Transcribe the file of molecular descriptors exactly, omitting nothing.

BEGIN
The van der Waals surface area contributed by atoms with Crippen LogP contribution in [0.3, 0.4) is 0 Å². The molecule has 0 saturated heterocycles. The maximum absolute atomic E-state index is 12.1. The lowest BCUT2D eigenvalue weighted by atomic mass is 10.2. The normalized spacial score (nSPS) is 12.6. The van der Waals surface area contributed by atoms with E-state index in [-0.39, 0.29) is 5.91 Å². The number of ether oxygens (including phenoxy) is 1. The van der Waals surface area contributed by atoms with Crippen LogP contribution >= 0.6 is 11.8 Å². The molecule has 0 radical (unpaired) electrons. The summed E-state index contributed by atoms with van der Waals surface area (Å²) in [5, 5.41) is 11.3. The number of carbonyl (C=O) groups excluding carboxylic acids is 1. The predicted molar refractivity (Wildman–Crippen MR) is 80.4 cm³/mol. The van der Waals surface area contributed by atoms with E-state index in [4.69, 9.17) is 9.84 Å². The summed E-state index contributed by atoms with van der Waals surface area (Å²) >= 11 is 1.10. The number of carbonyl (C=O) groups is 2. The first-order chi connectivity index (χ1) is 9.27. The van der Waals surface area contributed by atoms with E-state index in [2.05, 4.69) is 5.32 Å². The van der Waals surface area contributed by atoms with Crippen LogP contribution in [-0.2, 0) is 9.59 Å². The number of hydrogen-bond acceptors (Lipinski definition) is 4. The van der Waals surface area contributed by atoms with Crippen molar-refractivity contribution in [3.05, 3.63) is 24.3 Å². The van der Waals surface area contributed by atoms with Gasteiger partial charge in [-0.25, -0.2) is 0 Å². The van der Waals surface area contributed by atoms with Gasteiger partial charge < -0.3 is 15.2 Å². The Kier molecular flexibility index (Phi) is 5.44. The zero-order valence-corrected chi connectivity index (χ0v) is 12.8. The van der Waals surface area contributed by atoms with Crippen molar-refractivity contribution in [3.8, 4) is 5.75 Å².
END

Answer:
The van der Waals surface area contributed by atoms with Crippen LogP contribution in [0.3, 0.4) is 0 Å². The molecule has 0 saturated heterocycles. The maximum absolute atomic E-state index is 12.1. The lowest BCUT2D eigenvalue weighted by atomic mass is 10.2. The normalized spacial score (nSPS) is 12.6. The van der Waals surface area contributed by atoms with E-state index in [-0.39, 0.29) is 5.91 Å². The number of ether oxygens (including phenoxy) is 1. The van der Waals surface area contributed by atoms with Crippen LogP contribution >= 0.6 is 11.8 Å². The molecule has 0 radical (unpaired) electrons. The summed E-state index contributed by atoms with van der Waals surface area (Å²) in [5, 5.41) is 11.3. The number of carbonyl (C=O) groups excluding carboxylic acids is 1. The predicted molar refractivity (Wildman–Crippen MR) is 80.4 cm³/mol. The van der Waals surface area contributed by atoms with E-state index in [4.69, 9.17) is 9.84 Å². The summed E-state index contributed by atoms with van der Waals surface area (Å²) >= 11 is 1.10. The number of carbonyl (C=O) groups is 2. The first-order chi connectivity index (χ1) is 9.27. The van der Waals surface area contributed by atoms with E-state index in [2.05, 4.69) is 5.32 Å². The van der Waals surface area contributed by atoms with Crippen LogP contribution in [-0.2, 0) is 9.59 Å². The number of hydrogen-bond acceptors (Lipinski definition) is 4. The van der Waals surface area contributed by atoms with Crippen molar-refractivity contribution in [3.05, 3.63) is 24.3 Å². The van der Waals surface area contributed by atoms with Gasteiger partial charge in [-0.25, -0.2) is 0 Å². The van der Waals surface area contributed by atoms with Gasteiger partial charge < -0.3 is 15.2 Å². The Kier molecular flexibility index (Phi) is 5.44. The zero-order valence-corrected chi connectivity index (χ0v) is 12.8. The van der Waals surface area contributed by atoms with Crippen molar-refractivity contribution in [3.8, 4) is 5.75 Å².